Questions, answered: Sidewalk repairs

Questions, answered: Sidewalk repairs

Michele Ellson

A few weeks ago, The Alamedan posted this map showing 500 locations where the city will be repairing sidewalks, through the middle of next year. The map generated a number of questions about the city's repair program - most notably, how a broken sidewalk can get on the repair list. Liam Garland, administrative services manager for Alameda's public works department, offered answers, which are below; meanwhile, if you've got a recommendation for a sidewalk that needs to be repaired, you can call public works at 747-7930 or submit a request online on Alameda Access by clicking the link, selecting "Street Maintenance" and then, "Sidewalk Repair."

What are the criteria that help your department decide whether to fix a sidewalk? What are the priorities in terms of repairs, and what are not?
State law requires property owners to maintain their sidewalks. California’s Streets and Highways Code states: “(t)he owners of lots or portions of lots fronting on any portion of a public street shall maintain any sidewalk in such condition that the sidewalk will not endanger persons or property and maintain it in a condition which will not interfere with the public convenience...” In instances where a sidewalk lift is caused by a nearby street tree, the city will make a repair as a courtesy. These repairs are typically made in chronological order, although areas with many pedestrians and/or a critical repair are prioritized. Where a sidewalk lift is not caused by a street tree, the city sends a letter to the property owner identifying the condition, requiring its repair, and asking to be informed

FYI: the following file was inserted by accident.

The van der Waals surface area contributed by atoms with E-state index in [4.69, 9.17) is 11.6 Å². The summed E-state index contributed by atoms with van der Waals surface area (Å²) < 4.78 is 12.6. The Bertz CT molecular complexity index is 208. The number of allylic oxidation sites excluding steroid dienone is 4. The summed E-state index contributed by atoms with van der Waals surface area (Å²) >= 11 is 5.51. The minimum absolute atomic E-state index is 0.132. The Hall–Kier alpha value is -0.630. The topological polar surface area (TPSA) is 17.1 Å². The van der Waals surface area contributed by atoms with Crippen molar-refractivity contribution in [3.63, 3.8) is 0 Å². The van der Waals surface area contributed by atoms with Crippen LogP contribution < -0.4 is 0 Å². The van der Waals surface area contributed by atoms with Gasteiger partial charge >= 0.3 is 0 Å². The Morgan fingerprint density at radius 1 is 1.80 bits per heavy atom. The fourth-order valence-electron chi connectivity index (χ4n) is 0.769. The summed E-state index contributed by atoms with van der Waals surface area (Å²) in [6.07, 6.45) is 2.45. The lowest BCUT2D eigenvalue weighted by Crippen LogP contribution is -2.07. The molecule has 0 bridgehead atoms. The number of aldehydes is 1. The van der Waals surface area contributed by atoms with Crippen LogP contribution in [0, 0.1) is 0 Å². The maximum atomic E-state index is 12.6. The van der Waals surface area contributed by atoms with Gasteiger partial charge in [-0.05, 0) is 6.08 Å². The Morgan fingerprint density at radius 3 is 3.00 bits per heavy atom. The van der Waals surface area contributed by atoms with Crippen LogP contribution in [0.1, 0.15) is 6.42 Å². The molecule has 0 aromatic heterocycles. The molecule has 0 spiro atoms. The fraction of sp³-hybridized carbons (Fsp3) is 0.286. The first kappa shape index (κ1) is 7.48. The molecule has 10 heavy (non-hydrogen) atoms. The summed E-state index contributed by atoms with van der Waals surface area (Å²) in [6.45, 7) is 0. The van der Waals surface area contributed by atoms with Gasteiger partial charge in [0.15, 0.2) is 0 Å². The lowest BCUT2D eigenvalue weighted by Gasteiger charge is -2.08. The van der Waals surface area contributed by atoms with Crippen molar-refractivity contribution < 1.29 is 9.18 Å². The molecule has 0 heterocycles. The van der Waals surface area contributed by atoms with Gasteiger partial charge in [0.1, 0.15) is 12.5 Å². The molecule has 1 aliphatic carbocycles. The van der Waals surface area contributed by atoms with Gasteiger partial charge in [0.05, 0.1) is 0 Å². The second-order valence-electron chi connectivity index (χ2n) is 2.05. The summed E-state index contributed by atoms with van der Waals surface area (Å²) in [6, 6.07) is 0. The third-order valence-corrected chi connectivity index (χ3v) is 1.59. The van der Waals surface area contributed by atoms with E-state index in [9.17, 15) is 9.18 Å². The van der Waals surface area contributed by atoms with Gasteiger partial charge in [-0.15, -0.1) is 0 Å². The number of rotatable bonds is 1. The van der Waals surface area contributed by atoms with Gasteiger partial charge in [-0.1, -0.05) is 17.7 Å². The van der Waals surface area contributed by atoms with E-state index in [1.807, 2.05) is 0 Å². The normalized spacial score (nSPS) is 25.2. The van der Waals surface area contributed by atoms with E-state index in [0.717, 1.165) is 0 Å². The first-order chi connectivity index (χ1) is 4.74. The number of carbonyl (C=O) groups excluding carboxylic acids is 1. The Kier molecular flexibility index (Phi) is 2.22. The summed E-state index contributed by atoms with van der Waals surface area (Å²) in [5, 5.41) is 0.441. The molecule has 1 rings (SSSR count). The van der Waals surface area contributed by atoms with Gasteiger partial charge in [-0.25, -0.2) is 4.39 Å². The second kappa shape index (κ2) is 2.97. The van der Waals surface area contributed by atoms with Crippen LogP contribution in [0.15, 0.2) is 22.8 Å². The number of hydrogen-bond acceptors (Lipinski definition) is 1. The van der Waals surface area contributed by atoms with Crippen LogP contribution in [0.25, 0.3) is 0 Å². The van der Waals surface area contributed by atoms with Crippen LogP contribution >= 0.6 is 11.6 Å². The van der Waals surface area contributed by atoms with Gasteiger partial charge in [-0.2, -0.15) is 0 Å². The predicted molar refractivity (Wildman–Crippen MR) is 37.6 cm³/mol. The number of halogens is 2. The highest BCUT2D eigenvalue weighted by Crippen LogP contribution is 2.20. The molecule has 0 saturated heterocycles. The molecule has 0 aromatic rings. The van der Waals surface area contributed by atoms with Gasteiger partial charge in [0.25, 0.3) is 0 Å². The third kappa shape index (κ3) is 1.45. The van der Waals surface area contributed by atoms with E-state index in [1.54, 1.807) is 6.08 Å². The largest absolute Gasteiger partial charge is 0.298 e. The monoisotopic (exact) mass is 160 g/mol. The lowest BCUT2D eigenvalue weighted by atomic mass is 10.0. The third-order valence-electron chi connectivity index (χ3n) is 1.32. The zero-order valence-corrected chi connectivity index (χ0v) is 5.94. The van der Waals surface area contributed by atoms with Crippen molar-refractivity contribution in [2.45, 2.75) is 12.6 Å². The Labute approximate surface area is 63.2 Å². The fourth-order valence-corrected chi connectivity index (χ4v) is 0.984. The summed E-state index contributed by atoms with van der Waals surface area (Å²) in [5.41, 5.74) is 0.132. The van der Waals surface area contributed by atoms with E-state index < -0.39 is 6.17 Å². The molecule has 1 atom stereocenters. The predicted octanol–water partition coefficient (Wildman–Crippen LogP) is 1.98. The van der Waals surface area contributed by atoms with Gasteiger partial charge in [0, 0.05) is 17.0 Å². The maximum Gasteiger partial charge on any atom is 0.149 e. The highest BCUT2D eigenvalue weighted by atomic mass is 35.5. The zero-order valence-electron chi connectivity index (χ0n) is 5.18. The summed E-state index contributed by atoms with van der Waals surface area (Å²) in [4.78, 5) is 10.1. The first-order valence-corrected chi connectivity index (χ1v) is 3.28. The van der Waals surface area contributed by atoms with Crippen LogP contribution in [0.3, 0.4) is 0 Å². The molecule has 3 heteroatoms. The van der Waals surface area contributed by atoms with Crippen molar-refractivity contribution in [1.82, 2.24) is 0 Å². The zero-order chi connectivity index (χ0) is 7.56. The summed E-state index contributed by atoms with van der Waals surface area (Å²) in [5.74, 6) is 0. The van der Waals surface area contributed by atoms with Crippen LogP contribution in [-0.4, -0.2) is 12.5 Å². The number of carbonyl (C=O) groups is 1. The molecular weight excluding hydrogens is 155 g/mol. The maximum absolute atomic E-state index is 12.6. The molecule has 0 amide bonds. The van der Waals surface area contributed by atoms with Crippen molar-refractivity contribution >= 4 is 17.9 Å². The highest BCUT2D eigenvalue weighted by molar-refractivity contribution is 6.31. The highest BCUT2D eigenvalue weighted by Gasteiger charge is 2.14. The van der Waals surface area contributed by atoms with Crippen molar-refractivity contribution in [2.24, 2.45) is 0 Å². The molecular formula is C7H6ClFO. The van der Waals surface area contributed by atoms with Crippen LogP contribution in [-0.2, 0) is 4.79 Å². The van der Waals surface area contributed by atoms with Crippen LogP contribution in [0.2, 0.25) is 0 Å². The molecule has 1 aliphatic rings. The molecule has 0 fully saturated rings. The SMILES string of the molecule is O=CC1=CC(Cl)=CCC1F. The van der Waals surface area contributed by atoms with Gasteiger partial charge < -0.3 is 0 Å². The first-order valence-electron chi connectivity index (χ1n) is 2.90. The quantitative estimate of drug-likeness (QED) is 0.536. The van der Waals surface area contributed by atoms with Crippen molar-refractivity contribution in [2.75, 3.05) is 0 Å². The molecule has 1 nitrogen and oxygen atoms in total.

when repairs are complete.

What's the timeline for submitting and making fixes (eg, assuming there is a schedule for when lists are drafted and submitted).
Locations for sidewalk repairs are identified either through an annual inspection program or reported by members of the public. In either case, an inspector will complete a repair tag that lists the location, the suggested repair, and the responsible party, usually within two weeks. If the raised sidewalk is the responsibility of the adjacent property owner, the city sends a letter to the property owner identifying the condition, requiring its repair, and asking to be informed when repairs are complete. If the raised sidewalk is caused by a nearby street tree, the city seeks to to complete the repair in about 30 days. If the lift is under three-quarters of an inch, the city grinds adjacent sidewalks to better level them. If (it's) more than a three-quarter-inch lift, the city places an asphalt fillet at the location and puts the location on a list for future sidewalk replacements. Similar to many neighboring cities, this list has a substantial backlog.

How many repairs does the city typically perform in a year, and is the Measure B regional transportation tax your usual (and is it a stable) source of revenue to fund repairs? Is this a typical year in terms of numbers or is this a big project?
This year, the city will complete ~500 repairs, which is more than most years. Before 2009, sidewalk repairs were funded by the city’s general fund. Since then,
Measure B has primarily funded these repairs.

Someone e-mailed me the other day because it was their understanding that sidewalks in front of a residence are the homeowner's responsibility in terms of repair. Is this accurate, or does the city make the repairs in some (or all) cases?
See answer to first question.

I'm also curious what materials you're using to make the repairs - I know the city used rubberized material around Franklin Park a while back, and I'm not sure if that's something you are continuing to use or if you're sticking to cement.
The city typically uses concrete, as it is the most durable material for sidewalks. The city has experimented with rubberized sidewalks at a few locations. Initial results suggest the material may degrade more quickly than concrete and require additional maintenance.